Portraits of Wildflowers

Perspectives on Nature Photography

Posts Tagged ‘ant

Ant on pavonia mallow

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We have several pavonia mallow plants (Pavonia lasiopetala) in our yard, but I’ve never managed to get as good a portrait of one from behind as when I went walking through the Taylor Draper entrance to Great Hills Park on October 10th. The backlighting brought out patterns not apparent in a conventional view, as you can confirm by comparing a picture from 2012.

© 2018 Steven Schwartzman

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Written by Steve Schwartzman

October 17, 2018 at 4:44 AM

Clematis drummondii: a familiar take and a new one

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On August 17th I stopped along S. 10th St. in Pflugerville to photograph an embankment covered with Clematis drummondii that had gone into the fluffy phase that earned this vine the colloquial name “old man’s beard.” After walking almost back to my car I spotted one clump of strands drooping in a way I’d rarely seen. Naturally I got close to photograph it, and then I noticed the dead ant that’s near the bottom of the picture, along with a few other tiny dead insects inside the clump. My first thought was of a spider but I saw no evidence of one. Those insect deaths remain a mystery.

© 2018 Steven Schwartzman

Written by Steve Schwartzman

August 27, 2018 at 4:57 AM

The demise of an ant on a snail

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As you heard and saw last time, on the Blackland Prairie in Pflugerville on April 30th I stopped to photograph some dodder (Cuscuta spp.). In one place a small snail had climbed up on a plant that the dodder was attacking. Snails often climb plants here, so that’s not unusual, but when I got close I noticed something I don’t remember ever seeing before: an ant had died on the snail, perhaps caught up and immobilized in the snail’s slime.

© 2017 Steven Schwartzman

Written by Steve Schwartzman

May 26, 2017 at 4:50 AM

Corn salad

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Corn Salad Colony with Prickly Pear Cactus 8530

Why anyone would call this plant corn salad, I don’t know. I do know that a colony of Valerianella amarella can cover a good expanse of ground in meadows and on prairies, yet individual flowers are tiny, only 1/16 to 1/8 of an inch across (1.5–3 mm). They often grow in a loosely rectangular array comprising two pairs of clusters: call it white geometry and you’ll get no argument from me. The second picture looks straight down at one pair of clusters. I noticed that the ant burrowed into the center of several of the flowers, and I conjectured, rightly or wrongly, that it was going after nectar. There’s no need to conjecture about what I was going after—photographs—nor about their provenance—an area along Yaupon Dr. on March 20.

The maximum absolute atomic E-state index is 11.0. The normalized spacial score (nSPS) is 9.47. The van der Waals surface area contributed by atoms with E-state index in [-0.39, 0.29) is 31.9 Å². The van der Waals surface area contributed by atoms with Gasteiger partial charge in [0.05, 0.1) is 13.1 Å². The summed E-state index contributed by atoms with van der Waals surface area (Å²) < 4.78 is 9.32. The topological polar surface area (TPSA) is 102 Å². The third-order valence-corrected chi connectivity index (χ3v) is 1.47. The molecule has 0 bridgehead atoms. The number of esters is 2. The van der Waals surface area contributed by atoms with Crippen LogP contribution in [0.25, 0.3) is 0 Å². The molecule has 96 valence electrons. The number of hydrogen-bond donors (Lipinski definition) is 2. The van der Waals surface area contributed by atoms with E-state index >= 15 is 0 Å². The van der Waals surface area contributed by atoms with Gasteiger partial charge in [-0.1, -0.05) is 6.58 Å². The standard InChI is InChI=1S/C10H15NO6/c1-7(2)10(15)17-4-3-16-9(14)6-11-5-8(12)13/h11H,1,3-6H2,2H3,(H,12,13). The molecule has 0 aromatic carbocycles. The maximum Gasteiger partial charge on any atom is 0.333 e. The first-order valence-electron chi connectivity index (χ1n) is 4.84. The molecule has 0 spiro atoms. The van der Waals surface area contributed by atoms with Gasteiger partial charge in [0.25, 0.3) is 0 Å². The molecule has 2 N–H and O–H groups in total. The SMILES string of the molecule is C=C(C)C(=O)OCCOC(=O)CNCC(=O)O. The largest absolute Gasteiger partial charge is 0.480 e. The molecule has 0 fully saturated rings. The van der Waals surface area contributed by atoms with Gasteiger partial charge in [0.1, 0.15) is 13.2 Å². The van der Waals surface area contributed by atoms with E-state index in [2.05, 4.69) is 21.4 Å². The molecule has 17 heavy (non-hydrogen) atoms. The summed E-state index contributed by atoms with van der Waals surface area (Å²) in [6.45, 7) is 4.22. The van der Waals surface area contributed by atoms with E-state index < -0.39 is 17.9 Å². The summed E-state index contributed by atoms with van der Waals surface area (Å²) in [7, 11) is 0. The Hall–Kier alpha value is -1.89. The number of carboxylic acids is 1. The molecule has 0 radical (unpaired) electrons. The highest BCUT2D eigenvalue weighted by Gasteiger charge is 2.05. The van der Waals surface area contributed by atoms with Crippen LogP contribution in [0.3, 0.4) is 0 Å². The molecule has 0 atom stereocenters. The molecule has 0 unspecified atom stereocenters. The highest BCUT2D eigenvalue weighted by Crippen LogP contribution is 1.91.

Ant on Corn Salad Flowers 8478

© 2016 Steven Schwartzman

 

Written by Steve Schwartzman

March 26, 2016 at 5:09 AM

Alamo vine, takes 2 and 3

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Alamo Vine Dry Strands 0121

Yesterday’s post mentioned that Merremia dissecta is commonly known as alamo vine, and the first of today’s photographs, again from March 27th along E. 51st St., confirms that the plant is indeed a vine (although in this case a dried-out one). The photograph below, from August 20th near Shoal Creek below 34th St., shows an ant on a developing alamo vine fruit.

Ant on Alamo Vine Capsule 1510

© 2015 Steven Schwartzman

Written by Steve Schwartzman

September 18, 2015 at 5:39 AM

Green comet milkweed

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Wand Milkweed Flowers 0685

I’ve always known Asclepias viridiflora as wand milkweed, but I was recently reminded that some people call it green comet milkweed. By whatever name, the plant’s hemispheres of flowers are distinctive. I found this one on July 7th along W. Courtyard Dr., a place where I don’t remember ever taking pictures before.

In this view you get to see both flowers and buds, plus an ant.

© 2015 Steven Schwartzman

Written by Steve Schwartzman

August 8, 2015 at 5:13 AM

Aztec dancer and ant

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Aztec Dancer Damselfly with Ant 9632

I took this photograph close to a waterfall off Harrogate Dr. in northwest Austin last year on 7/24. Whether the ant ran any risk of getting eaten by the Aztec dancer damselfly, Argia nahuana, I don’t know, but the date reminds me of something I do know, namely that 7 and 24 are the perpendicular sides of a 7-24-25 right triangle because 7 squared plus 24 squared equals 25 squared. Other right triangles with the shortest side an odd number are  5-12-13,  9-40-41,  11-60-61,  13-84-85,  and the familiar 3-4-5. Can you figure out how to get the two longer sides of each right triangle of this type if you know only the shortest side?

(Speaking of math, did anyone notice that the number 63 that played a role in yesterday’s post can be written in base 2 as 111111?)

© 2015 Steven Schwartzman

Written by Steve Schwartzman

July 27, 2015 at 5:32 AM

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